Changing Planet

Voyaging Reflection: Sources of Strength

The night sky in the middle of the Pacific Ocean. (Photo by Daniel Lin)
The night sky in the middle of the Pacific Ocean. (Photo by Daniel Lin)

Out in the middle of the Pacific Ocean, the stars have a way of turning even the simplest of men into philosophers. There are more visible stars out here than any place I’ve ever been to and rightly so, since there are no man-made lights to be seen for hundreds of miles. In voyaging, we are taught to use the stars for navigation. They are our guiding lights as well as our teachers and they’ve spoken to our ancestors for as long as humans have been on Earth. Tonight, those same stars are speaking to me and, in my weary state of mind, the echo of the night sky is louder than ever. Here is what I’ve garnered from the past few hours of staring into space.

Hōkūle'a captain, Nainoa Thompson, navigating using the rising sun and the swells.  (Photo by Daniel Lin)
Hōkūle’a captain, Nainoa Thompson, navigating using the rising sun and the swells. (Photo by Daniel Lin)

There are times in every voyage, literal and metaphorical, where your will is tested. When the squalls hit one after another and you are soaked from head to toe, or during the late night watches where every ounce of your body wants to shut down, that’s when the universe shines a spotlight on you to see what kind of person you choose to be. It was during the challenging times on this voyage where I witnessed firsthand what it meant to be truly strong, brave, and enduring.

(Photo by Daniel Lin)
(Photo by Daniel Lin)

I witnessed my captains lead with a quiet confidence and teach with great patience. I witnessed my fellow young crewmembers rise up to become leaders. I witnessed global leaders commit to a common cause and challenge other leaders to follow suit. I witnessed communities who had the least give the most in hopes that the rest of the world would listen and follow.

Lastly, I witnessed my own personal growth accelerated by the power of the Worldwide Voyage. When my own limits were tested, I drew upon the strength of the strong individuals around me and, in doing so, found a part of myself that I didn’t know existed before—a stronger, grittier, more resilient version of me.



Crewmembers, Saki and Senio, pull in the halyard lines on Hikianalia. (Photo by Daniel Lin)
Crewmembers Saki and Senio pull in the halyard lines on Hikianalia. (Photo by Daniel Lin)

Perhaps that’s what the Worldwide Voyage was meant to do all along. Whether you’ve sailed multiple legs or you’re seeing the canoes for the first time, this voyage allows for you and me to be a part of something bigger than ourselves. It provides a chance to bear witness to the hard work and dedication of amazing individuals from all walks of life. Furthermore, it challenges us to dig deeper than we thought possible and, in doing so, find a piece of ourselves that we’ve either lost touch with or didn’t know existed.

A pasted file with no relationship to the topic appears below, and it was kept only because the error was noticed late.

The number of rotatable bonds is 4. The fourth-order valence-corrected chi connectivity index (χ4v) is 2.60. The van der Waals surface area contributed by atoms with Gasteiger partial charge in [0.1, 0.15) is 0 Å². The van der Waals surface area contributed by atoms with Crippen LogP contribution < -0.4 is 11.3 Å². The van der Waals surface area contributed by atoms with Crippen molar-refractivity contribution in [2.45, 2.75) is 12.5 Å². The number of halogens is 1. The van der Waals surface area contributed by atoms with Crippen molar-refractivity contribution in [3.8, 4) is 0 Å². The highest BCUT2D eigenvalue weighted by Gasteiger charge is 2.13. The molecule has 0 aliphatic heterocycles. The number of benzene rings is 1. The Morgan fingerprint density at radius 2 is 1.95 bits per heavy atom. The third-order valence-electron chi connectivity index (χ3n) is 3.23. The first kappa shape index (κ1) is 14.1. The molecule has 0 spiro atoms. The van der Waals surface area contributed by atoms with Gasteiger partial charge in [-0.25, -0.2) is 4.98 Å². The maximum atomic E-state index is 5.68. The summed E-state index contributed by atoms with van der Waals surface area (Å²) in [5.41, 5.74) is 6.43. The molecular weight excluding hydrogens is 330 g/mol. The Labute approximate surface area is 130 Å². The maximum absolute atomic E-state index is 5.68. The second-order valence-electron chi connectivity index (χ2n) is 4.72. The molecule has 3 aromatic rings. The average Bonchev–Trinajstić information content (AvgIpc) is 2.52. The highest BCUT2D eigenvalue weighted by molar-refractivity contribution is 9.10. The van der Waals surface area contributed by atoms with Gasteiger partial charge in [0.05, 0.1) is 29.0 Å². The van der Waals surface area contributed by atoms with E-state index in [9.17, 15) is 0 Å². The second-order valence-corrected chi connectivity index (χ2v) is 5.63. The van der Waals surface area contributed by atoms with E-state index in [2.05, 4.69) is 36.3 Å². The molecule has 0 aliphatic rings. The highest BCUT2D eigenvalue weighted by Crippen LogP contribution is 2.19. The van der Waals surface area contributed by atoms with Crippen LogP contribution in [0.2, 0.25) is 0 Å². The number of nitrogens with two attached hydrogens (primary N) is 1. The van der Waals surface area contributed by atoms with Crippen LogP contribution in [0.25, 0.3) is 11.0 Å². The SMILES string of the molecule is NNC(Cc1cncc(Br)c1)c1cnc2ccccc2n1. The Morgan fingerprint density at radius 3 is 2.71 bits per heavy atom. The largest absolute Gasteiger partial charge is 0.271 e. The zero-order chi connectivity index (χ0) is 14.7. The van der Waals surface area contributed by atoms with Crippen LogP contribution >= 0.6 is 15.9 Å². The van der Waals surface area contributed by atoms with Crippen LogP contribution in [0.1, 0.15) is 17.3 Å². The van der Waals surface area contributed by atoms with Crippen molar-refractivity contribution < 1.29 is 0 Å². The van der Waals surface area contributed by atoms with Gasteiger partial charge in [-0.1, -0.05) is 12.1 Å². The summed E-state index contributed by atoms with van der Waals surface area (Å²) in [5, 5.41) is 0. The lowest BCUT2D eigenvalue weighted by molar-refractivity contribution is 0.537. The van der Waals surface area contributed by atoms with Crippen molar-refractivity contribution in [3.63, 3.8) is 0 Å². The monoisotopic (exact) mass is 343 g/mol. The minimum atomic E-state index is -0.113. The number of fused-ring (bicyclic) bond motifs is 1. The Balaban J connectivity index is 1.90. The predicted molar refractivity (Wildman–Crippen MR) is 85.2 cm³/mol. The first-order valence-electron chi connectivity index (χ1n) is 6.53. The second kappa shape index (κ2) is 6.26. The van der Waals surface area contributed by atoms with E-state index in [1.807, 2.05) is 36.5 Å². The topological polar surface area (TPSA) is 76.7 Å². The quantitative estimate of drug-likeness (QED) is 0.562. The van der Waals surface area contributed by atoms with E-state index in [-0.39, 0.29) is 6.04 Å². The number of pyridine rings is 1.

So, as I sit and bask in the brilliant glow of starlight, I can’t help but feel a deep sense of gratitude for the experience to learn, grow, and voyage with some of the most amazing people I’ve ever met. Most of all, I’m grateful for the “space” to work on being a better version of myself as we all collectively navigate towards a better future for the Earth.

Master navigator, Kālepa, and watch captain, Timi, share stories and laughs while watching the sun rise. (Photo by Daniel Lin)
Hōkūle'a sailing on the horizon at sunrise.  (Photo by Daniel Lin)
Hōkūle’a sailing on the horizon at sunrise. (Photo by Daniel Lin)

Read All Worldwide Voyage Posts

Read More by Daniel Lin

Dan is on a life-long journey to discover what it truly means to be a citizen of the world. Along the way, he is seeking the advice of elders, the wisdom of children, and the stories of anyone willing to share. With a focus on photojournalism and travel, it is Dan’s firm belief that telling stories through photos is one of the most powerful ways to get people to care about the world and all of its inhabitants.Dan first started taking photos while living in the outer islands of American Samoa as a way to share experiences. Over time, the more he traveled and listened to stories of place, the more he came to understand what his role as a photographer needed to be. Today, Dan travels extensively throughout the Pacific Islands and Asia working on issues pertaining to climate change, culture, and youth. He hopes to bring about awareness on these critical issues and, with any luck, help to raise the collective social consciousness of the general public.Dan is a regular contributor to National Geographic and the Associated Press as well as a crewmember for the Polynesian Voyaging Society, a Fellow of The Explorers Club, and a member of the IUCN Specialist Group on Cultural and Spiritual Values of Protected Areas. He is also a brand ambassador for Maui Jim and Waiola Coconut Water.Contact:

About the Blog

Researchers, conservationists, and others share stories, insights and ideas about Our Changing Planet, Wildlife & Wild Spaces, and The Human Journey. More than 50,000 comments have been added to 10,000 posts. Explore the list alongside to dive deeper into some of the most popular categories of the National Geographic Society’s conversation platform Voices.

Opinions are those of the blogger and/or the blogger’s organization, and not necessarily those of the National Geographic Society. Posters of blogs and comments are required to observe National Geographic’s community rules and other terms of service.

Voices director: David Braun (

Social Media